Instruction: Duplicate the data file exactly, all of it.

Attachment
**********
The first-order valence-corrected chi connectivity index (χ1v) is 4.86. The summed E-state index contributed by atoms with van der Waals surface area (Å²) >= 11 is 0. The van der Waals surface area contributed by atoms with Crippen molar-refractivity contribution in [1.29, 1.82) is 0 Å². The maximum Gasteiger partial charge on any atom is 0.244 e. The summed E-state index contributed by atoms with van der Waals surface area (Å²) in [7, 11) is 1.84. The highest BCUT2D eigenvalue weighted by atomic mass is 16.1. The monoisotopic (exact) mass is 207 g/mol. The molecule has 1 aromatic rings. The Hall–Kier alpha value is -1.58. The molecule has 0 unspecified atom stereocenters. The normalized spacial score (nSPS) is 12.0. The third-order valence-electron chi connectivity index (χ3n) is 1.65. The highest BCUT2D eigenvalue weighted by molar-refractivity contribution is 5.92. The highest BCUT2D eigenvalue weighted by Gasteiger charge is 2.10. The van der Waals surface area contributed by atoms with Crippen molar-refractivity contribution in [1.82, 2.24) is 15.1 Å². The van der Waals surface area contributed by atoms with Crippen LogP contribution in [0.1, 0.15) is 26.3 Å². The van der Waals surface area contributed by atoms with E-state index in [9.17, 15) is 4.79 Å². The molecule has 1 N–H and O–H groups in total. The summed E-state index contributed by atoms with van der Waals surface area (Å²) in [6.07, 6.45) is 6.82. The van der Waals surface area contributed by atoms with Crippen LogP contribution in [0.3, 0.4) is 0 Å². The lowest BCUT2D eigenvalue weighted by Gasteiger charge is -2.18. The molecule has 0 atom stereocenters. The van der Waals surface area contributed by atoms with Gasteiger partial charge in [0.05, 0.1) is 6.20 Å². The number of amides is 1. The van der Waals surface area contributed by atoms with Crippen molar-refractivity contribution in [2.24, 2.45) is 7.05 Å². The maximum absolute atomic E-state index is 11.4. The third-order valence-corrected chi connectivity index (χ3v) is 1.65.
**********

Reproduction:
The first-order valence-corrected chi connectivity index (χ1v) is 4.86. The summed E-state index contributed by atoms with van der Waals surface area (Å²) >= 11 is 0. The van der Waals surface area contributed by atoms with Crippen molar-refractivity contribution in [1.29, 1.82) is 0 Å². The maximum Gasteiger partial charge on any atom is 0.244 e. The summed E-state index contributed by atoms with van der Waals surface area (Å²) in [7, 11) is 1.84. The highest BCUT2D eigenvalue weighted by atomic mass is 16.1. The monoisotopic (exact) mass is 207 g/mol. The molecule has 1 aromatic rings. The Hall–Kier alpha value is -1.58. The molecule has 0 unspecified atom stereocenters. The normalized spacial score (nSPS) is 12.0. The third-order valence-electron chi connectivity index (χ3n) is 1.65. The highest BCUT2D eigenvalue weighted by molar-refractivity contribution is 5.92. The highest BCUT2D eigenvalue weighted by Gasteiger charge is 2.10. The van der Waals surface area contributed by atoms with Crippen molar-refractivity contribution in [1.82, 2.24) is 15.1 Å². The van der Waals surface area contributed by atoms with Crippen LogP contribution in [0.1, 0.15) is 26.3 Å². The van der Waals surface area contributed by atoms with E-state index in [9.17, 15) is 4.79 Å². The molecule has 1 N–H and O–H groups in total. The summed E-state index contributed by atoms with van der Waals surface area (Å²) in [6.07, 6.45) is 6.82. The van der Waals surface area contributed by atoms with Crippen LogP contribution in [0.3, 0.4) is 0 Å². The lowest BCUT2D eigenvalue weighted by Gasteiger charge is -2.18. The molecule has 0 atom stereocenters. The van der Waals surface area contributed by atoms with Gasteiger partial charge in [0.05, 0.1) is 6.20 Å². The number of amides is 1. The van der Waals surface area contributed by atoms with Crippen molar-refractivity contribution in [2.24, 2.45) is 7.05 Å². The maximum absolute atomic E-state index is 11.4. The third-order valence-corrected chi connectivity index (χ3v) is 1.65.